Are Bananas Good for Gut Health?

Bananas are one of the most easily accessible foods in the UK - available at every supermarket, corner shop and even most coffee shops. Bananas are the third best-selling item in supermarkets, with only petrol and lottery tickets beating it to the top spot.1

Bananas stopped being imported during World War 2, making them a scarce and much-desired fruit; in fact, a popular wartime song included the lyric “when can I have a banana again” demonstrating just how desired these yellow fruits were.1

In 1945, a Thomas Fyffe ship delivered 10 million unripe bananas from Jamaica to the UK, specifically for children to enjoy who had never seen or eaten a banana before.1

So, just how good for you are bananas? Do they live up to the hype? Let's find out!

Bananas and Gut Health

Bananas can be a fantastic food for the gut due to their high pectin levels.2 Pectin is a soluble fibre, helping to normalise bowel movements and make you feel more full - reducing over-eating and the risk of obesity somewhat.

Bananas are full of resistant starch, meaning they act as a prebiotic; food for the good bacteria in the gut.2 Good bacteria need a food source in order to survive and multiply, otherwise, there is more room for the bad bacteria to thrive and cause ill health.

Bananas and Overall Health

Soluble fibre is able to reduce the amount of LDL (bad cholesterol) that enters your bloodstream.3 If the cholesterol isn’t able to enter the bloodstream, it cannot clog arteries and cause health issues!

Just 5-10 grams of soluble fibre can have this amazing effect on cholesterol levels,4 and whilst a banana has only 0.6 grams of soluble fibre, every little helps, right?!

Bananas also contain inulin, a great stimulant for the growth of good bacteria in the gut. Inulin is a prebiotic that acts as a food source for good bacteria, just like resistant starch.

Maintaining a healthy gut microbiome can benefit your overall health as it improves the absorption of vitamins and minerals as well as better digesting food and removing toxins from the body.5

Inulin helps the bacteria to create vital substances like short-chain fatty acids and vitamins that improve your overall health.5

The mineral potassium is essential for heart health and maintaining normal levels of blood pressure, and bananas are full of the stuff. One banana contains around 0.4grams of potassium, and 1.3-1.4grams of potassium a day has been linked to a 26% reduction in the risk of heart disease.6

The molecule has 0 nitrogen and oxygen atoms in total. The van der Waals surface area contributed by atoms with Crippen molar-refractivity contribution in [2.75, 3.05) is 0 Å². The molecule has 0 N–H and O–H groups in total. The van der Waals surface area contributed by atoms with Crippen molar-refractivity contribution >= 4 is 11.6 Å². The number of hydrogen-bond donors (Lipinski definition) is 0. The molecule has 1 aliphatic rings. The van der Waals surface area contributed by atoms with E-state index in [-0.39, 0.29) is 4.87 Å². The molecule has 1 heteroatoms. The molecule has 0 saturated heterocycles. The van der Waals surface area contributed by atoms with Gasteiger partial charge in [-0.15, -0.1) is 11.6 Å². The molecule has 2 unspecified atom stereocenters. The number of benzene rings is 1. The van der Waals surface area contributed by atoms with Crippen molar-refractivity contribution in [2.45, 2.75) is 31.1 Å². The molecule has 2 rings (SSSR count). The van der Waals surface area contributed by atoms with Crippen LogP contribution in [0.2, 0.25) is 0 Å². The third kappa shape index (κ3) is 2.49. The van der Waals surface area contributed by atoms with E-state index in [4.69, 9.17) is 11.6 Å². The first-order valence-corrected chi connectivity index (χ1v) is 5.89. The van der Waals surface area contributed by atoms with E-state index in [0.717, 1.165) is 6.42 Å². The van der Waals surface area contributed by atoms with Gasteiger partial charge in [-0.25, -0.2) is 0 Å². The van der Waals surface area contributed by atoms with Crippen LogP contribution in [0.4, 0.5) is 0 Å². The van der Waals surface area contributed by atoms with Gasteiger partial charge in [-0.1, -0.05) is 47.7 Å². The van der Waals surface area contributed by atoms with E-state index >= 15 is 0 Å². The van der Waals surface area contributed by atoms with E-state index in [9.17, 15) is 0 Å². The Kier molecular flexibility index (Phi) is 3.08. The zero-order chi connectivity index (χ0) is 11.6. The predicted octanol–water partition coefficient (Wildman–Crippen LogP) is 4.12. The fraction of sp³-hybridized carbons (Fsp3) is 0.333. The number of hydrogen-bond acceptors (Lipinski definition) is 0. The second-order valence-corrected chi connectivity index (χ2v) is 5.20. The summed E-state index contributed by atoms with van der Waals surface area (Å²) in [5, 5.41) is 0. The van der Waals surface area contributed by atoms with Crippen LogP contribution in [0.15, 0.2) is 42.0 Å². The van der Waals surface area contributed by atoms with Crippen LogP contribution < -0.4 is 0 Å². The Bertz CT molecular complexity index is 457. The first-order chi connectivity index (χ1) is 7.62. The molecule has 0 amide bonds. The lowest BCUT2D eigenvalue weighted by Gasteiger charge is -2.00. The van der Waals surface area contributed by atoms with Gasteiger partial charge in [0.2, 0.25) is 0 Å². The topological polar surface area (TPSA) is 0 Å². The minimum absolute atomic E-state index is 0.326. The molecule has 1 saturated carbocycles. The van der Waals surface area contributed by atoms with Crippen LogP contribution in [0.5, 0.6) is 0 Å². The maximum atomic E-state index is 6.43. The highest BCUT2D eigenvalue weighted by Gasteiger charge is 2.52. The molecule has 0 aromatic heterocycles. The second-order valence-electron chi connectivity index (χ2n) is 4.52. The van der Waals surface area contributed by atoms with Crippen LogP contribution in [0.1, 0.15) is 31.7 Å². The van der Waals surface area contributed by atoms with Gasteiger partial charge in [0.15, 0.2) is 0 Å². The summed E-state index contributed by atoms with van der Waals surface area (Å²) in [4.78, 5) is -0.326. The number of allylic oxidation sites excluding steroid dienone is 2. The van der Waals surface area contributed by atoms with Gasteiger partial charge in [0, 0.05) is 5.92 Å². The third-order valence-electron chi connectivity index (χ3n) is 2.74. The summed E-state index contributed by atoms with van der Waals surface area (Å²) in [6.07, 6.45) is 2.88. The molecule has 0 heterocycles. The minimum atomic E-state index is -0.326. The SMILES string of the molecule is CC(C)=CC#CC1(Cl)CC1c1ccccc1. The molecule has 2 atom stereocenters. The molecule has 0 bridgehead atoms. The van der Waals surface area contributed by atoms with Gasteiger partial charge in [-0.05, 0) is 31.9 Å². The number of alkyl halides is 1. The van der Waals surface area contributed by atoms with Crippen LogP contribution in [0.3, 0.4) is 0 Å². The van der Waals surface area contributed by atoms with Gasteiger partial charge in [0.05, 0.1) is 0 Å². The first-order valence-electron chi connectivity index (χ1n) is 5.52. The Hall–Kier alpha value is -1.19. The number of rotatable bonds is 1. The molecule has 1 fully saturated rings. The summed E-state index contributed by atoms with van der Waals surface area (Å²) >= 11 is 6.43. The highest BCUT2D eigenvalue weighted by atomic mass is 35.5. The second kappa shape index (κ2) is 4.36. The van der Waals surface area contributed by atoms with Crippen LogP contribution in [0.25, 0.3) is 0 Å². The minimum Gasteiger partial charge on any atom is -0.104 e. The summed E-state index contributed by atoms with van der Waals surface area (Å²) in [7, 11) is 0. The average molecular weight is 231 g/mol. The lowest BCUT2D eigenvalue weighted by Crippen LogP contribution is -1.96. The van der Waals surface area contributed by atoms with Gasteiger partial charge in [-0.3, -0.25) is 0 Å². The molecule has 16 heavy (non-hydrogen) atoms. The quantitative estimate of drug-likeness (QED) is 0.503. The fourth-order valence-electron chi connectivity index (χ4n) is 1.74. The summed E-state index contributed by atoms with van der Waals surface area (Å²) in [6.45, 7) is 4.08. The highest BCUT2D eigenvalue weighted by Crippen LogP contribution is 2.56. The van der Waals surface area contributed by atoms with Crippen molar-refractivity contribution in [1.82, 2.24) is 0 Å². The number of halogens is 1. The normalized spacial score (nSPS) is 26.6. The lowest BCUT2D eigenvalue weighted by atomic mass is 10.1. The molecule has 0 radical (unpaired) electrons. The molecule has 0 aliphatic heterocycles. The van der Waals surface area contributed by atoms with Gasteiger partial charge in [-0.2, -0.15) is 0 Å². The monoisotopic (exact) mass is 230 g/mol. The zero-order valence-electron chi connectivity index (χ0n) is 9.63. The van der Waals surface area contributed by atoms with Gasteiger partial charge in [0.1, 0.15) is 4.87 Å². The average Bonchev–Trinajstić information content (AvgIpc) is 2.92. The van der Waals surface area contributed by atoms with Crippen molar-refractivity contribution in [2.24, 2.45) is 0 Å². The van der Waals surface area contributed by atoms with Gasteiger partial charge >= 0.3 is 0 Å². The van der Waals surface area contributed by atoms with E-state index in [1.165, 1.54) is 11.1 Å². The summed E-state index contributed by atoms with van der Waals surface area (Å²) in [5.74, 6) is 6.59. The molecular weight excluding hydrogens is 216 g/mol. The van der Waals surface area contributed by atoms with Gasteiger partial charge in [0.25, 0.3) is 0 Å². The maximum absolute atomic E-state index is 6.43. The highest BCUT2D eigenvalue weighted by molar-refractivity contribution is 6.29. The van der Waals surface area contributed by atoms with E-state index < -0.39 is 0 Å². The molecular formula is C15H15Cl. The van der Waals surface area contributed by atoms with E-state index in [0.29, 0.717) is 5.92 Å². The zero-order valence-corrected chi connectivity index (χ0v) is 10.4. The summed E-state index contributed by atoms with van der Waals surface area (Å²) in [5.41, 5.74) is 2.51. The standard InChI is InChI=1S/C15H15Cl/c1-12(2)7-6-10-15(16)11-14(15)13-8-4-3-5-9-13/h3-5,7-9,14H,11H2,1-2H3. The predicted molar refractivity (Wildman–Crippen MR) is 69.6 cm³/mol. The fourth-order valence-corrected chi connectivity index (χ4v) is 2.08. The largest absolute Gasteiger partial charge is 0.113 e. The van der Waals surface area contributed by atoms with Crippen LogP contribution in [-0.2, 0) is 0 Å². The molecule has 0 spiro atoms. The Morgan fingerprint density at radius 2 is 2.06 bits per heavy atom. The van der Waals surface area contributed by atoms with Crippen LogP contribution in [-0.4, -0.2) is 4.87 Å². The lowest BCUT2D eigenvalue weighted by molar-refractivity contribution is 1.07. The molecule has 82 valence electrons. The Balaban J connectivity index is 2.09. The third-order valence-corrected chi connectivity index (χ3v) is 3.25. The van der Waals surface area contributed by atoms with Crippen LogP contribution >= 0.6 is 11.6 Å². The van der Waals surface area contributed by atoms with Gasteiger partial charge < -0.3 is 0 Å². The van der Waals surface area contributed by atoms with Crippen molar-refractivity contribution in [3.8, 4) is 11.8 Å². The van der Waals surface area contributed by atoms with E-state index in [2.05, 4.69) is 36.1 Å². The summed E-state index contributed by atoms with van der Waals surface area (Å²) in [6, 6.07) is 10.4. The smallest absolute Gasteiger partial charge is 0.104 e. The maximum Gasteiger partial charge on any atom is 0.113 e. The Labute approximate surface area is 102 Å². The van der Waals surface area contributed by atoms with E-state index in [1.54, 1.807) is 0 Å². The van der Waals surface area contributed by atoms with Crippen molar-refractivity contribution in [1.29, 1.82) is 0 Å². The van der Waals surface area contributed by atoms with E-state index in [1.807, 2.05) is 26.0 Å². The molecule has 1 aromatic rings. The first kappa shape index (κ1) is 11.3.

Bananas contain 2% of the vitamin A you need per day; vitamin A is important for eye health, immune system function, growth, development and reproduction. It also helps your organs to function properly, making it vital for health.7

Vitamin C helps you to heal by repairing tissues around the body, and bananas contain a whopping 15% of your daily recommended dose.

It really helps your body to function properly, including forming collagen, absorbing iron, immune system function and the growth, development and maintenance of bones, teeth and cartilage.8

How is it Best to Eat Bananas

As your bananas ripen, the sugar content increases. This means consuming a banana that is unripe or just-ripe is technically better for you, although in moderation any high sugar food is ok.

At 105 calories per banana, they are a higher calorie fruit than most, but their nutritional content makes them a great choice and will keep you fuller for longer.9

Cooking a banana doesn’t actually reduce the nutritional value, due to minerals being very good at withstanding heat. This means you can enjoy bananas raw or cooked without reducing the goodness they contain!

Conclusion

So, are bananas good for gut health? Yes! Bananas are a fantastic source of nutrition for not only the gut but all parts of the body. No wonder they were so missed during the war when shipping stopped! We will be adding bananas to our weekly shop, will you?

References → 1

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